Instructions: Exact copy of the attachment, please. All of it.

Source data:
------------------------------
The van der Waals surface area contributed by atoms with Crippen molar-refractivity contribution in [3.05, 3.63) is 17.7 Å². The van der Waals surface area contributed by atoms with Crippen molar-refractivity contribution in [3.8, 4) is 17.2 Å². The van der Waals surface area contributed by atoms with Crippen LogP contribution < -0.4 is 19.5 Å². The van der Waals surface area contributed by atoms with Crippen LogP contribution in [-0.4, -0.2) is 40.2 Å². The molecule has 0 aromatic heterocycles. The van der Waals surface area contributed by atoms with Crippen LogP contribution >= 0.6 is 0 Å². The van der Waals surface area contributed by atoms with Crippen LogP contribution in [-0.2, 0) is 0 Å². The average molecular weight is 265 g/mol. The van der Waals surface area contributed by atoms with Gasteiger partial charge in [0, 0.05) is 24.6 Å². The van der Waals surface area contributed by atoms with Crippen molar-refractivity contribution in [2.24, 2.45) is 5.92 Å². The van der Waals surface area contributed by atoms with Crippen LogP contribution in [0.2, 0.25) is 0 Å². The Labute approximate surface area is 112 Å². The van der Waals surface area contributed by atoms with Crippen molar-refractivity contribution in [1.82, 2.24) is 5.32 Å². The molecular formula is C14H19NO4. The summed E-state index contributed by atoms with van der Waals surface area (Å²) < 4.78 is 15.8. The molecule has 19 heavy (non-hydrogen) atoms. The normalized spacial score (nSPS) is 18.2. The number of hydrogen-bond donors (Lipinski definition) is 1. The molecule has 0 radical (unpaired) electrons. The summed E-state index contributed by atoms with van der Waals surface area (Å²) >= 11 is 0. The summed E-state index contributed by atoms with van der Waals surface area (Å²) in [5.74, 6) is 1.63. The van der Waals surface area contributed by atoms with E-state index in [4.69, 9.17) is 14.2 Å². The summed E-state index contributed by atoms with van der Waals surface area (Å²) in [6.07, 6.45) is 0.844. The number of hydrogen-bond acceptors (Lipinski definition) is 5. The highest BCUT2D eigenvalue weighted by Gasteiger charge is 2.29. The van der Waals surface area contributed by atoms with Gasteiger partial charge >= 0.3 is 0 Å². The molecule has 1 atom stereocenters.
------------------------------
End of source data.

The van der Waals surface area contributed by atoms with Crippen molar-refractivity contribution in [3.05, 3.63) is 17.7 Å². The van der Waals surface area contributed by atoms with Crippen molar-refractivity contribution in [3.8, 4) is 17.2 Å². The van der Waals surface area contributed by atoms with Crippen LogP contribution < -0.4 is 19.5 Å². The van der Waals surface area contributed by atoms with Crippen LogP contribution in [-0.4, -0.2) is 40.2 Å². The molecule has 0 aromatic heterocycles. The van der Waals surface area contributed by atoms with Crippen LogP contribution >= 0.6 is 0 Å². The van der Waals surface area contributed by atoms with Crippen LogP contribution in [-0.2, 0) is 0 Å². The average molecular weight is 265 g/mol. The van der Waals surface area contributed by atoms with Gasteiger partial charge in [0, 0.05) is 24.6 Å². The van der Waals surface area contributed by atoms with Crippen molar-refractivity contribution in [2.24, 2.45) is 5.92 Å². The van der Waals surface area contributed by atoms with Crippen LogP contribution in [0.2, 0.25) is 0 Å². The Labute approximate surface area is 112 Å². The van der Waals surface area contributed by atoms with Crippen molar-refractivity contribution in [1.82, 2.24) is 5.32 Å². The molecular formula is C14H19NO4. The summed E-state index contributed by atoms with van der Waals surface area (Å²) < 4.78 is 15.8. The molecule has 19 heavy (non-hydrogen) atoms. The normalized spacial score (nSPS) is 18.2. The number of hydrogen-bond donors (Lipinski definition) is 1. The molecule has 0 radical (unpaired) electrons. The summed E-state index contributed by atoms with van der Waals surface area (Å²) >= 11 is 0. The summed E-state index contributed by atoms with van der Waals surface area (Å²) in [5.74, 6) is 1.63. The van der Waals surface area contributed by atoms with E-state index in [4.69, 9.17) is 14.2 Å². The summed E-state index contributed by atoms with van der Waals surface area (Å²) in [6.07, 6.45) is 0.844. The number of hydrogen-bond acceptors (Lipinski definition) is 5. The highest BCUT2D eigenvalue weighted by Gasteiger charge is 2.29. The van der Waals surface area contributed by atoms with Gasteiger partial charge >= 0.3 is 0 Å². The molecule has 1 atom stereocenters.